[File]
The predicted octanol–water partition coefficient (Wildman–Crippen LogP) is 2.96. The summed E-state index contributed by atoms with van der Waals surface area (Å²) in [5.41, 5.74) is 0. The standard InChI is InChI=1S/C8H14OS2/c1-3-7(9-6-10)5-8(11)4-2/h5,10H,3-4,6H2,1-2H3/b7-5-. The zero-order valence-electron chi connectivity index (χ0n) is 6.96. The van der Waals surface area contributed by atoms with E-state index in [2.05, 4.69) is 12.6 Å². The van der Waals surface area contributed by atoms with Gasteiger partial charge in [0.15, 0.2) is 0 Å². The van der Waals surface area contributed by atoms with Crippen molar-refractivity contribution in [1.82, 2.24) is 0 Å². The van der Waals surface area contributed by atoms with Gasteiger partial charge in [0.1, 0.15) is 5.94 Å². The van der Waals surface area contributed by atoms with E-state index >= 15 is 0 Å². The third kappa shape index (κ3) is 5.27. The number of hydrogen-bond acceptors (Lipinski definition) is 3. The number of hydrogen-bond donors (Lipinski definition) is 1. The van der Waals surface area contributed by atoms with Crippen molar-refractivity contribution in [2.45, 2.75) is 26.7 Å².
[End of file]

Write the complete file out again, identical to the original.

The predicted octanol–water partition coefficient (Wildman–Crippen LogP) is 2.96. The summed E-state index contributed by atoms with van der Waals surface area (Å²) in [5.41, 5.74) is 0. The standard InChI is InChI=1S/C8H14OS2/c1-3-7(9-6-10)5-8(11)4-2/h5,10H,3-4,6H2,1-2H3/b7-5-. The zero-order valence-electron chi connectivity index (χ0n) is 6.96. The van der Waals surface area contributed by atoms with E-state index in [2.05, 4.69) is 12.6 Å². The van der Waals surface area contributed by atoms with Gasteiger partial charge in [0.15, 0.2) is 0 Å². The van der Waals surface area contributed by atoms with Crippen molar-refractivity contribution in [1.82, 2.24) is 0 Å². The van der Waals surface area contributed by atoms with Gasteiger partial charge in [0.1, 0.15) is 5.94 Å². The van der Waals surface area contributed by atoms with E-state index >= 15 is 0 Å². The third kappa shape index (κ3) is 5.27. The number of hydrogen-bond acceptors (Lipinski definition) is 3. The number of hydrogen-bond donors (Lipinski definition) is 1. The van der Waals surface area contributed by atoms with Crippen molar-refractivity contribution in [2.45, 2.75) is 26.7 Å².